King James is well known as the most prolific writer of all the Stuart monarchs, publishing works on numerous topics and issues. These works were widely read, not only in Scotland and England but also on the Continent, where they appeared in several translations. In this book, Dr Stilma looks both at the domestic and international context to James's writings, using as a case study a set of Dutch translations which includes his religious meditations, his epic poem The Battle of Lepanto, his treatise on witchcraft Daemonologie and his manual on kingship Basilikon Doron. The book provides an examination of James's writings within their original Scottish context, particularly their political implications and their role in his management of his religio-political reputation both at home and abroad. The second half of each chapter is concerned with contemporary interpretations of these works by James's readers. The Dutch translations are presented as a case study of an ultra-protestant and anti-Spanish reading from which James emerges as a potential leader of protestant Europe; a reputation he initially courted, then distanced himself from after his accession to the English throne in 1603. In so doing this book greatly adds to our appreciation of James as an author, providing an exploration of his works as politically expedient statements, which were sometimes ambiguous enough to allow diverging - and occasionally unwelcome - interpretations. It is one of the few studies of James to offer a sustained critical reading of these texts, together with an exploration of the national and international context in which they were published and read. As such this book contributes to the understanding not only of James's works as political tools, but also of the preoccupations of publishers and translators, and the interpretative spaces in the works they were making available to an international audience.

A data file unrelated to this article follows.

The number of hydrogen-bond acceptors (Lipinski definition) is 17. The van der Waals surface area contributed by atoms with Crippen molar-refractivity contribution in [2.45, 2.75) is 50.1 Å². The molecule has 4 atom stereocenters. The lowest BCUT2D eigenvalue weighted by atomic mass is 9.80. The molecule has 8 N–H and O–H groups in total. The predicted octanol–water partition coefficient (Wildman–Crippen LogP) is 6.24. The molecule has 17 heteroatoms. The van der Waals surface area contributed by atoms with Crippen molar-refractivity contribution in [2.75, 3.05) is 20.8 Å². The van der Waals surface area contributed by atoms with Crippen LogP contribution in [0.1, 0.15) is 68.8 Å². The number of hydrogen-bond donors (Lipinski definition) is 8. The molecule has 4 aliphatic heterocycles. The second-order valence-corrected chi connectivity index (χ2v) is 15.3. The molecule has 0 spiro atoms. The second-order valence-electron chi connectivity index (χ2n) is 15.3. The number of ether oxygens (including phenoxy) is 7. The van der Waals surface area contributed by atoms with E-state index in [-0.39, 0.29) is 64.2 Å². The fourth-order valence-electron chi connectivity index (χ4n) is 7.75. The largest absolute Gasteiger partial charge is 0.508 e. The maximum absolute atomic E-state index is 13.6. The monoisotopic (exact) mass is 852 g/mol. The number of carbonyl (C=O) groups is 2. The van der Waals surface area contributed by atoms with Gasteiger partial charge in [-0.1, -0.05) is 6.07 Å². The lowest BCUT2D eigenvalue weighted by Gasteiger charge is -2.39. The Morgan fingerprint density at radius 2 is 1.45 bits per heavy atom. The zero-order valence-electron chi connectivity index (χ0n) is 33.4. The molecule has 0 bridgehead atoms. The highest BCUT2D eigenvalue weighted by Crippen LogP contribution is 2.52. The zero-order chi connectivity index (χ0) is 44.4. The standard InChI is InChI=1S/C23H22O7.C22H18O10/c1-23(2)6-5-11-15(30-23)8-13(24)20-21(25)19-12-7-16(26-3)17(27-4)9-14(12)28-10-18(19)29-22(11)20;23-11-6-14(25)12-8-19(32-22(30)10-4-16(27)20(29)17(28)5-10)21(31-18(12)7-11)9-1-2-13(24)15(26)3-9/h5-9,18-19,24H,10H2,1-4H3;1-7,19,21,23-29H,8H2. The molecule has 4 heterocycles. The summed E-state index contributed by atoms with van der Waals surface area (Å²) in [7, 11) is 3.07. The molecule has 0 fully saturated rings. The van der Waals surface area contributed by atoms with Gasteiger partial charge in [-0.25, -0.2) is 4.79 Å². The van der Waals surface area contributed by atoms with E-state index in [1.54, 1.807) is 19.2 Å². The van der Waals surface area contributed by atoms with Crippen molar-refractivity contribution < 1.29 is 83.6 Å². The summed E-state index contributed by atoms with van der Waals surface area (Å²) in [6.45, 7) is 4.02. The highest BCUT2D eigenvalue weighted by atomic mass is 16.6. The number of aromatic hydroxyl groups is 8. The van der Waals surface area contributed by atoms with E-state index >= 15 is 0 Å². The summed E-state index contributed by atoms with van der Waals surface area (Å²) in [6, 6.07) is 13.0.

Working as a servant to the super-rich has its challenges, but it's a job, even if you do have a Ph.D. from Columbia University. Melody just wants to keep her head down, do the work, and survive with her integrity intact. And she certainly doesn't want her powerful politician father finding out.
But then she discovers that her new employer, whom everyone calls "the Colonel," is going to run for the US Senate--for the opposing party. And the Colonel wants her to eavesdrop on his high-powered colleagues and billionaire benefactors while she serves them cocktails and clears away dishes, then report back with her findings.
Yet in this era of whacky politics and crazy politicians, the Colonel strikes Melody as being a reasonably sane man. Maybe this won't be so bad.
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